- The Washington Times - Thursday, February 14, 2013

VIERA, Fla. — It is as much a part of his routine as lifting or stretching or long toss.

When an outing is over, when he’s digested the outcome, Drew Storen will sit down and watch video of his appearance. Good or bad, he will watch.

He’ll watch to see if the pitches went where he thought when he saw them zip into the catcher’s mitt live at 90-plus mph, and to see the perspective added by different angles from the television cameras. He’ll watch, mostly, so he can learn.

But he may have been forgiven if he chose to skip the ritual after Game 5 of the National League Division Series. He may have been excused for not wanting to see the Nationals’ charmed 2012 season slip away on film. After all, he lived it.

After that October night, though, after a few days of unwinding and perspective, Storen did what he always does. He sat, and he watched, and he began the healing process. In his mind, at least, he began making himself better for the next time he stands on that mound.

“I felt OK with what I was doing [that night],” Storen said of what he saw on the tape. “It was easier for me to swallow, like I talked about after the game, since I stuck with my game plan. And really, it came down to that you’ve got to tip your hat to those guys.

“Because you sit there and do all the what-ifs, but you’ve got to realize those guys get paid a lot to do what they do. And there’s just some nights you get beat.”

Storen sat in the dugout at Space Coast Stadium on a sun-kissed Wednesday afternoon and went through the public process of addressing what happened in October. The Nationals, as a team, have had to answer the questions about how much their stunning defeat will affect them this season.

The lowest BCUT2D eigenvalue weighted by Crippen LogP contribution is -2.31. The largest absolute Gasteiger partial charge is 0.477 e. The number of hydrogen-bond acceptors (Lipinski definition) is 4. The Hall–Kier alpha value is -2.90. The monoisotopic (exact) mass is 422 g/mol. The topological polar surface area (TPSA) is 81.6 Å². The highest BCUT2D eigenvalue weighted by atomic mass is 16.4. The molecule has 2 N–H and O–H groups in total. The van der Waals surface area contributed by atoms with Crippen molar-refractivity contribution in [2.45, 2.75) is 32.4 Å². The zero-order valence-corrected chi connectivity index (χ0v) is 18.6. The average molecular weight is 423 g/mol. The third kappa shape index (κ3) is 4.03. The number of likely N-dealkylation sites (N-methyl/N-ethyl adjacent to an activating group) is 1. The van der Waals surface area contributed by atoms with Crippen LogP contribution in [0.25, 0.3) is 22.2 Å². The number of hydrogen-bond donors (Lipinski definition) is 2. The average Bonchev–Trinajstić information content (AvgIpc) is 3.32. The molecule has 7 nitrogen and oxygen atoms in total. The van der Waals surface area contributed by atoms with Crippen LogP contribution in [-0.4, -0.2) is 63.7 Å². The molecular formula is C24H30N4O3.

They’ve chosen not to look back and keep their eyes firmly focused on their promising future.

But while the loss of the game, and the series, was certainly a product of plenty more than just Storen’s ninth inning, the 25-year-old reliever has never been one to shy from talking when he knows he should. He addressed the questions at the team’s fan fest a few weeks ago, after almost a full winter to ruminate over what had happened, and he did it again in Viera to share his reflections.

He viewed the adversity of that game in a similar way to the adversity of losing more than half of his 2012 season to April elbow surgery: as if each moment was like a fork in the road. He figured he could either turn left and get worse, or turn right and get better from it.

“You’re not going to put it behind you right away,” he said. “Any time I don’t do well, it’s not exactly fun to watch. It’s like going through and reading a paper somebody went through and marked up. You felt good about the paper and didn’t really do well, but that’s how you learn.

“If I only went back and watched good outings, I wouldn’t get any better.”

It was inevitable that this would be a different type of spring for Storen as soon as the score went final on the Nationals’ loss to the Cardinals. He knew that. It was complicated by the offseason addition of veteran closer Rafael Soriano, and the shifting of roles in the Nationals’ bullpen.

But the way Storen has chosen to handle it is to use that night as fuel. He watched the video because he knew he had to. He knew the perfectionist in him would see what wasn’t perfect about that night and figure out how to fix it. He knew there was a lesson to be learned, so he watched.

“I think I can remember saying to him [this offseason] that it wasn’t that bad of an outing,” said Tyler Clippard, who joined Storen on a trip to London after the season. “It was very much a chain of events that just happened, snowballed on him. And he made some good pitches when he needed to. They were really, at the end of the day, just better that night.

“I just think he needed to put that in perspective because those kind of outings happen and it just happened at a bad time. … Watching those games is more of a learning process. It kind of puts that in perspective a little to know if you were actually making good pitches or not and so you know what your mistakes were and then you kind of just move on and try to be better for it.”

• Amanda Comak can be reached at acomak@washingtontimes.com.

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